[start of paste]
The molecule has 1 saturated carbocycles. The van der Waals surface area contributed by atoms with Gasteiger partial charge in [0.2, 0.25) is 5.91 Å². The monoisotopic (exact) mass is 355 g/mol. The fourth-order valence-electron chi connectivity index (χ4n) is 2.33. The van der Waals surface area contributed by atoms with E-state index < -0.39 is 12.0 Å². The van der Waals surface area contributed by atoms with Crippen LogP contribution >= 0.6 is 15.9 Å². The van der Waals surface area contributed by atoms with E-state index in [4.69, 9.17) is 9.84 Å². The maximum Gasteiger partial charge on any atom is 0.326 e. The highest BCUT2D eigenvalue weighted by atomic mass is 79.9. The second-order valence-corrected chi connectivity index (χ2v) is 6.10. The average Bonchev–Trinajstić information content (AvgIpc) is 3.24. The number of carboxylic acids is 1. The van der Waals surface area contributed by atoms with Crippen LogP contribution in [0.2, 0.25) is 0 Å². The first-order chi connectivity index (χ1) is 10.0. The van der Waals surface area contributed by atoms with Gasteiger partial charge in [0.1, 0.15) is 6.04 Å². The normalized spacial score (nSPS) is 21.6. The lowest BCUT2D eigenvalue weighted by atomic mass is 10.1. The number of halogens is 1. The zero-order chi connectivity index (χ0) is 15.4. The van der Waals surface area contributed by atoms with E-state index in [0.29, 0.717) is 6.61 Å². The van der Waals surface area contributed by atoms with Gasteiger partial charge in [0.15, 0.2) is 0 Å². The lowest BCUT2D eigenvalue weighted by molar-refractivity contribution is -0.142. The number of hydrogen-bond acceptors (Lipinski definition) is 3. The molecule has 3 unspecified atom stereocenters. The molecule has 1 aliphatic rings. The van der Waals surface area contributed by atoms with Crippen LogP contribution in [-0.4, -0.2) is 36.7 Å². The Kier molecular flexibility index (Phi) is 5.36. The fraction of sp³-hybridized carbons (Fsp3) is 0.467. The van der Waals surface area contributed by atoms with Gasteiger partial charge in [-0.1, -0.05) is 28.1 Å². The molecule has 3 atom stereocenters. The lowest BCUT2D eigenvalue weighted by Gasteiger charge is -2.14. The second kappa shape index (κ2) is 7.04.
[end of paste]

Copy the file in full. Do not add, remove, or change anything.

The molecule has 1 saturated carbocycles. The van der Waals surface area contributed by atoms with Gasteiger partial charge in [0.2, 0.25) is 5.91 Å². The monoisotopic (exact) mass is 355 g/mol. The fourth-order valence-electron chi connectivity index (χ4n) is 2.33. The van der Waals surface area contributed by atoms with E-state index < -0.39 is 12.0 Å². The van der Waals surface area contributed by atoms with Crippen LogP contribution >= 0.6 is 15.9 Å². The van der Waals surface area contributed by atoms with E-state index in [4.69, 9.17) is 9.84 Å². The maximum Gasteiger partial charge on any atom is 0.326 e. The highest BCUT2D eigenvalue weighted by atomic mass is 79.9. The second-order valence-corrected chi connectivity index (χ2v) is 6.10. The average Bonchev–Trinajstić information content (AvgIpc) is 3.24. The number of carboxylic acids is 1. The van der Waals surface area contributed by atoms with Crippen LogP contribution in [0.2, 0.25) is 0 Å². The first-order chi connectivity index (χ1) is 10.0. The van der Waals surface area contributed by atoms with Gasteiger partial charge in [0.1, 0.15) is 6.04 Å². The normalized spacial score (nSPS) is 21.6. The lowest BCUT2D eigenvalue weighted by atomic mass is 10.1. The number of halogens is 1. The zero-order chi connectivity index (χ0) is 15.4. The van der Waals surface area contributed by atoms with E-state index in [0.29, 0.717) is 6.61 Å². The van der Waals surface area contributed by atoms with Gasteiger partial charge in [0.15, 0.2) is 0 Å². The lowest BCUT2D eigenvalue weighted by molar-refractivity contribution is -0.142. The number of hydrogen-bond acceptors (Lipinski definition) is 3. The molecule has 3 unspecified atom stereocenters. The molecule has 1 aliphatic rings. The van der Waals surface area contributed by atoms with Crippen LogP contribution in [-0.4, -0.2) is 36.7 Å². The Kier molecular flexibility index (Phi) is 5.36. The fraction of sp³-hybridized carbons (Fsp3) is 0.467. The van der Waals surface area contributed by atoms with Gasteiger partial charge in [-0.1, -0.05) is 28.1 Å². The molecule has 3 atom stereocenters. The lowest BCUT2D eigenvalue weighted by Gasteiger charge is -2.14. The second kappa shape index (κ2) is 7.04.